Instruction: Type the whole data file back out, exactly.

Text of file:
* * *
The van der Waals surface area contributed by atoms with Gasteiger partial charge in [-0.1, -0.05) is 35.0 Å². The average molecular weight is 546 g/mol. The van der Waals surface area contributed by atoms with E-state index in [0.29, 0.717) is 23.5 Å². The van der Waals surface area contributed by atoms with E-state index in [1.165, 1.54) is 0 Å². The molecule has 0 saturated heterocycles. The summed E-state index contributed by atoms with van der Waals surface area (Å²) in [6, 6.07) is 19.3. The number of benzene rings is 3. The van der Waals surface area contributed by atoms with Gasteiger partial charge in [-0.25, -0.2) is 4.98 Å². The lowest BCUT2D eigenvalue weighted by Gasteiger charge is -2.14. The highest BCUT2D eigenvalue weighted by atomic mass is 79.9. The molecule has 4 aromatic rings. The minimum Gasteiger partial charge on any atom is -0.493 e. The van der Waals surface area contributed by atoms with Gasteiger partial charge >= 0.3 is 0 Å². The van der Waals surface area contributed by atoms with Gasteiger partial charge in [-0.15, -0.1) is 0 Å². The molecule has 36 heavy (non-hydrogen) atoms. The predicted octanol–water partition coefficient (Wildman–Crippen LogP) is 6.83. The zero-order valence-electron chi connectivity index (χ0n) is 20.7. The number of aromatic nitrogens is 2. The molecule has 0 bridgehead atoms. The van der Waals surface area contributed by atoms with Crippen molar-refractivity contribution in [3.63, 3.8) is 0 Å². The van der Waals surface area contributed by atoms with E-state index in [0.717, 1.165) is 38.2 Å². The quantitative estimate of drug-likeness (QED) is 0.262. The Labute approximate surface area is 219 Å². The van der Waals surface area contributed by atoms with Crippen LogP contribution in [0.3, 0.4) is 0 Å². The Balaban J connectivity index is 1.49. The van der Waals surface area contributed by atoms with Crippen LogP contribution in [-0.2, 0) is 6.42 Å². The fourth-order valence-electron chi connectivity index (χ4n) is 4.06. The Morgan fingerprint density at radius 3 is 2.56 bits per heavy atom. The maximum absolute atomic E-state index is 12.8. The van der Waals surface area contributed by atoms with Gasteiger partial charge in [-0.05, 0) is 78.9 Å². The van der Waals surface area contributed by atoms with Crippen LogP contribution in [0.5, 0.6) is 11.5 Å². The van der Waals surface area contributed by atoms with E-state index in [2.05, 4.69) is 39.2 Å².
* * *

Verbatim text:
The van der Waals surface area contributed by atoms with Gasteiger partial charge in [-0.1, -0.05) is 35.0 Å². The average molecular weight is 546 g/mol. The van der Waals surface area contributed by atoms with E-state index in [0.29, 0.717) is 23.5 Å². The van der Waals surface area contributed by atoms with E-state index in [1.165, 1.54) is 0 Å². The molecule has 0 saturated heterocycles. The summed E-state index contributed by atoms with van der Waals surface area (Å²) in [6, 6.07) is 19.3. The number of benzene rings is 3. The van der Waals surface area contributed by atoms with Gasteiger partial charge in [-0.25, -0.2) is 4.98 Å². The lowest BCUT2D eigenvalue weighted by Gasteiger charge is -2.14. The highest BCUT2D eigenvalue weighted by atomic mass is 79.9. The molecule has 4 aromatic rings. The minimum Gasteiger partial charge on any atom is -0.493 e. The van der Waals surface area contributed by atoms with Gasteiger partial charge >= 0.3 is 0 Å². The van der Waals surface area contributed by atoms with Gasteiger partial charge in [-0.15, -0.1) is 0 Å². The molecule has 36 heavy (non-hydrogen) atoms. The predicted octanol–water partition coefficient (Wildman–Crippen LogP) is 6.83. The zero-order valence-electron chi connectivity index (χ0n) is 20.7. The number of aromatic nitrogens is 2. The molecule has 0 bridgehead atoms. The van der Waals surface area contributed by atoms with Crippen molar-refractivity contribution in [3.63, 3.8) is 0 Å². The van der Waals surface area contributed by atoms with E-state index in [0.717, 1.165) is 38.2 Å². The quantitative estimate of drug-likeness (QED) is 0.262. The Labute approximate surface area is 219 Å². The van der Waals surface area contributed by atoms with Crippen LogP contribution in [0.3, 0.4) is 0 Å². The Balaban J connectivity index is 1.49. The van der Waals surface area contributed by atoms with Crippen LogP contribution in [-0.2, 0) is 6.42 Å². The fourth-order valence-electron chi connectivity index (χ4n) is 4.06. The Morgan fingerprint density at radius 3 is 2.56 bits per heavy atom. The maximum absolute atomic E-state index is 12.8. The van der Waals surface area contributed by atoms with Gasteiger partial charge in [-0.05, 0) is 78.9 Å². The van der Waals surface area contributed by atoms with Crippen LogP contribution in [0.5, 0.6) is 11.5 Å². The van der Waals surface area contributed by atoms with E-state index in [2.05, 4.69) is 39.2 Å².